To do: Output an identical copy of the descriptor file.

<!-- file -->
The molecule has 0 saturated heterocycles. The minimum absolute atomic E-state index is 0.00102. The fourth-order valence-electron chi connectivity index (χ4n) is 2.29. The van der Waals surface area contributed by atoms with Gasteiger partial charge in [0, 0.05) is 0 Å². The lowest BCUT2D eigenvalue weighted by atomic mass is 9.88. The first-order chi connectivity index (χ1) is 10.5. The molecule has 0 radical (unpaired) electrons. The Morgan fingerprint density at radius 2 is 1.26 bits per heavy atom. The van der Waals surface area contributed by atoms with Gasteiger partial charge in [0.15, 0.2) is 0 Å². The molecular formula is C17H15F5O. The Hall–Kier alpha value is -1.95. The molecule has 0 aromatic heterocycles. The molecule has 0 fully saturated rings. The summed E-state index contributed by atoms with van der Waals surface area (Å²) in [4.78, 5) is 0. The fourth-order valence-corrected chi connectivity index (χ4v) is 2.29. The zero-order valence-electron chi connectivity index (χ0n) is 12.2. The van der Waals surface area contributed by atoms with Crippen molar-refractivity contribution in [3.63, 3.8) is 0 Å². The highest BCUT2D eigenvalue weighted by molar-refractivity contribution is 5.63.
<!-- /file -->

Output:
The molecule has 0 saturated heterocycles. The minimum absolute atomic E-state index is 0.00102. The fourth-order valence-electron chi connectivity index (χ4n) is 2.29. The van der Waals surface area contributed by atoms with Gasteiger partial charge in [0, 0.05) is 0 Å². The lowest BCUT2D eigenvalue weighted by atomic mass is 9.88. The first-order chi connectivity index (χ1) is 10.5. The molecule has 0 radical (unpaired) electrons. The Morgan fingerprint density at radius 2 is 1.26 bits per heavy atom. The van der Waals surface area contributed by atoms with Gasteiger partial charge in [0.15, 0.2) is 0 Å². The molecular formula is C17H15F5O. The Hall–Kier alpha value is -1.95. The molecule has 0 aromatic heterocycles. The molecule has 0 fully saturated rings. The summed E-state index contributed by atoms with van der Waals surface area (Å²) in [4.78, 5) is 0. The fourth-order valence-corrected chi connectivity index (χ4v) is 2.29. The zero-order valence-electron chi connectivity index (χ0n) is 12.2. The van der Waals surface area contributed by atoms with Crippen molar-refractivity contribution in [3.63, 3.8) is 0 Å². The highest BCUT2D eigenvalue weighted by molar-refractivity contribution is 5.63.